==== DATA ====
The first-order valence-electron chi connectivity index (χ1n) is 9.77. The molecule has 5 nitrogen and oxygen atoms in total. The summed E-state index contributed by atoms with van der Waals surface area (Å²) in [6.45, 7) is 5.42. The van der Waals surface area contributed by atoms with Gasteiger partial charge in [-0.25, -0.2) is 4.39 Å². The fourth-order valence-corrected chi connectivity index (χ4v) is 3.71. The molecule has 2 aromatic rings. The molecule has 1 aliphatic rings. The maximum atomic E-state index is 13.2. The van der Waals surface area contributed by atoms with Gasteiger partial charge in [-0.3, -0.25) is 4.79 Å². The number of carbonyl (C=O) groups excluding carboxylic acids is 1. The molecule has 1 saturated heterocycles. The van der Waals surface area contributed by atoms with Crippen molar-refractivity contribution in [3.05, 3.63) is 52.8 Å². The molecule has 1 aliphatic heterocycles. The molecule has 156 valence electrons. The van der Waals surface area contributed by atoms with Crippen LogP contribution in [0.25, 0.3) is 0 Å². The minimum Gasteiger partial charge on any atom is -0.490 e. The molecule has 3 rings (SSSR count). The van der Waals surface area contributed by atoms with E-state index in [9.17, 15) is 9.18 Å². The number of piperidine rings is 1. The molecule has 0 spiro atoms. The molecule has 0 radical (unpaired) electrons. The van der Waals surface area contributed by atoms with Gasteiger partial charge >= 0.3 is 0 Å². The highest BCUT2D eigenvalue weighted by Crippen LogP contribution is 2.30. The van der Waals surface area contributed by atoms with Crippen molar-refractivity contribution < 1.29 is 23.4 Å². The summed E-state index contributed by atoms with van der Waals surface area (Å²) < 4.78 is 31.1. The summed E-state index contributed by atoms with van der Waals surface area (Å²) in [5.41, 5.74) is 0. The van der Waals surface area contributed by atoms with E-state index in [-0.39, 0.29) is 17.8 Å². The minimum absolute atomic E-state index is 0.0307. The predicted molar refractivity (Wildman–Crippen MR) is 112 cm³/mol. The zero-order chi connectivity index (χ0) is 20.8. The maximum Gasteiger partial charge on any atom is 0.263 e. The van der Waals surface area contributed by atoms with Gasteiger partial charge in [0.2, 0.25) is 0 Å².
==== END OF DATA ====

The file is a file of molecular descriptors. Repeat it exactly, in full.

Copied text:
The first-order valence-electron chi connectivity index (χ1n) is 9.77. The molecule has 5 nitrogen and oxygen atoms in total. The summed E-state index contributed by atoms with van der Waals surface area (Å²) in [6.45, 7) is 5.42. The van der Waals surface area contributed by atoms with Gasteiger partial charge in [-0.25, -0.2) is 4.39 Å². The fourth-order valence-corrected chi connectivity index (χ4v) is 3.71. The molecule has 2 aromatic rings. The molecule has 1 aliphatic rings. The maximum atomic E-state index is 13.2. The van der Waals surface area contributed by atoms with Gasteiger partial charge in [-0.3, -0.25) is 4.79 Å². The number of carbonyl (C=O) groups excluding carboxylic acids is 1. The molecule has 1 saturated heterocycles. The van der Waals surface area contributed by atoms with Crippen molar-refractivity contribution in [3.05, 3.63) is 52.8 Å². The molecule has 1 aliphatic heterocycles. The molecule has 156 valence electrons. The van der Waals surface area contributed by atoms with Crippen LogP contribution in [0.25, 0.3) is 0 Å². The minimum Gasteiger partial charge on any atom is -0.490 e. The molecule has 3 rings (SSSR count). The van der Waals surface area contributed by atoms with E-state index in [9.17, 15) is 9.18 Å². The number of piperidine rings is 1. The molecule has 0 spiro atoms. The molecule has 0 radical (unpaired) electrons. The van der Waals surface area contributed by atoms with Gasteiger partial charge >= 0.3 is 0 Å². The highest BCUT2D eigenvalue weighted by Crippen LogP contribution is 2.30. The van der Waals surface area contributed by atoms with Crippen molar-refractivity contribution < 1.29 is 23.4 Å². The summed E-state index contributed by atoms with van der Waals surface area (Å²) < 4.78 is 31.1. The summed E-state index contributed by atoms with van der Waals surface area (Å²) in [5.41, 5.74) is 0. The van der Waals surface area contributed by atoms with E-state index in [-0.39, 0.29) is 17.8 Å². The minimum absolute atomic E-state index is 0.0307. The predicted molar refractivity (Wildman–Crippen MR) is 112 cm³/mol. The zero-order chi connectivity index (χ0) is 20.8. The maximum Gasteiger partial charge on any atom is 0.263 e. The van der Waals surface area contributed by atoms with Gasteiger partial charge in [0.2, 0.25) is 0 Å².